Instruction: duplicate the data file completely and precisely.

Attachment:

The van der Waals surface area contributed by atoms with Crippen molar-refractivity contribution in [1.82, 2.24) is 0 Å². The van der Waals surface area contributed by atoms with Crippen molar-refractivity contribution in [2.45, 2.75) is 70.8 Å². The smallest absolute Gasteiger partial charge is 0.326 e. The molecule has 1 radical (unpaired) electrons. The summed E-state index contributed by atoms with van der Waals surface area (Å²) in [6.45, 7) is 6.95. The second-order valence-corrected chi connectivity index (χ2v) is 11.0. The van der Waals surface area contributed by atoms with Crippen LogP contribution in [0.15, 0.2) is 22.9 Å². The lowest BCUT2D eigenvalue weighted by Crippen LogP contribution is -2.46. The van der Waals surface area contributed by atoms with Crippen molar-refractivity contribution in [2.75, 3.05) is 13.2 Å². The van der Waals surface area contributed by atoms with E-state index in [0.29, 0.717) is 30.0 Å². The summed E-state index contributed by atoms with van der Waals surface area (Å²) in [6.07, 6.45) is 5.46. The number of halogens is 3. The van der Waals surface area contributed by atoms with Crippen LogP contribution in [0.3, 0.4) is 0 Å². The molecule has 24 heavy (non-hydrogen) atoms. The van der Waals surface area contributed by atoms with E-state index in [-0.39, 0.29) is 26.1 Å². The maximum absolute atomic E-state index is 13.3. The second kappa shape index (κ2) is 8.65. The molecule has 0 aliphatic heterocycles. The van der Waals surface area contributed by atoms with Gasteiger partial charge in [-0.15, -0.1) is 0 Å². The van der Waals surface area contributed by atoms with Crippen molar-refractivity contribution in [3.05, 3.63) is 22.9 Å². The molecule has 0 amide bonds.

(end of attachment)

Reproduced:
The van der Waals surface area contributed by atoms with Crippen molar-refractivity contribution in [1.82, 2.24) is 0 Å². The van der Waals surface area contributed by atoms with Crippen molar-refractivity contribution in [2.45, 2.75) is 70.8 Å². The smallest absolute Gasteiger partial charge is 0.326 e. The molecule has 1 radical (unpaired) electrons. The summed E-state index contributed by atoms with van der Waals surface area (Å²) in [6.45, 7) is 6.95. The second-order valence-corrected chi connectivity index (χ2v) is 11.0. The van der Waals surface area contributed by atoms with Crippen LogP contribution in [0.15, 0.2) is 22.9 Å². The lowest BCUT2D eigenvalue weighted by Crippen LogP contribution is -2.46. The van der Waals surface area contributed by atoms with Crippen molar-refractivity contribution in [2.75, 3.05) is 13.2 Å². The van der Waals surface area contributed by atoms with E-state index in [0.29, 0.717) is 30.0 Å². The summed E-state index contributed by atoms with van der Waals surface area (Å²) in [6.07, 6.45) is 5.46. The number of halogens is 3. The van der Waals surface area contributed by atoms with Crippen LogP contribution in [0.3, 0.4) is 0 Å². The molecule has 24 heavy (non-hydrogen) atoms. The van der Waals surface area contributed by atoms with E-state index in [-0.39, 0.29) is 26.1 Å². The maximum absolute atomic E-state index is 13.3. The second kappa shape index (κ2) is 8.65. The molecule has 0 aliphatic heterocycles. The van der Waals surface area contributed by atoms with Gasteiger partial charge in [-0.15, -0.1) is 0 Å². The van der Waals surface area contributed by atoms with Crippen molar-refractivity contribution in [3.05, 3.63) is 22.9 Å². The molecule has 0 amide bonds.